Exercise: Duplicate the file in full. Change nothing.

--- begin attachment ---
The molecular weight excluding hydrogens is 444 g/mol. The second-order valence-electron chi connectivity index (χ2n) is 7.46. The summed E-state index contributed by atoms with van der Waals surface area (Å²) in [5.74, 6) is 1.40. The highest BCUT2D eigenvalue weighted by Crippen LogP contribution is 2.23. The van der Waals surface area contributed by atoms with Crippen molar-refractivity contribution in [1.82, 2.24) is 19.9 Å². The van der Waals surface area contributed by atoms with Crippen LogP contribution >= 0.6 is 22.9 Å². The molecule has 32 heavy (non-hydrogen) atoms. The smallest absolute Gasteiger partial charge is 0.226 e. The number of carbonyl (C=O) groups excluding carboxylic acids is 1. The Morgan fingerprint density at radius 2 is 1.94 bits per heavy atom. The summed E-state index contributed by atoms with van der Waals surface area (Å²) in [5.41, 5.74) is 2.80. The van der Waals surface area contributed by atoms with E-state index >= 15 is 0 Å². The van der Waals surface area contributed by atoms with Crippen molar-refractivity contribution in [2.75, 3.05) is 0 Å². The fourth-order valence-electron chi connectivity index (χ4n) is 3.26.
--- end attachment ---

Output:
The molecular weight excluding hydrogens is 444 g/mol. The second-order valence-electron chi connectivity index (χ2n) is 7.46. The summed E-state index contributed by atoms with van der Waals surface area (Å²) in [5.74, 6) is 1.40. The highest BCUT2D eigenvalue weighted by Crippen LogP contribution is 2.23. The van der Waals surface area contributed by atoms with Crippen molar-refractivity contribution in [1.82, 2.24) is 19.9 Å². The van der Waals surface area contributed by atoms with Crippen LogP contribution >= 0.6 is 22.9 Å². The molecule has 32 heavy (non-hydrogen) atoms. The smallest absolute Gasteiger partial charge is 0.226 e. The number of carbonyl (C=O) groups excluding carboxylic acids is 1. The Morgan fingerprint density at radius 2 is 1.94 bits per heavy atom. The summed E-state index contributed by atoms with van der Waals surface area (Å²) in [5.41, 5.74) is 2.80. The van der Waals surface area contributed by atoms with E-state index >= 15 is 0 Å². The van der Waals surface area contributed by atoms with Crippen molar-refractivity contribution in [2.75, 3.05) is 0 Å². The fourth-order valence-electron chi connectivity index (χ4n) is 3.26.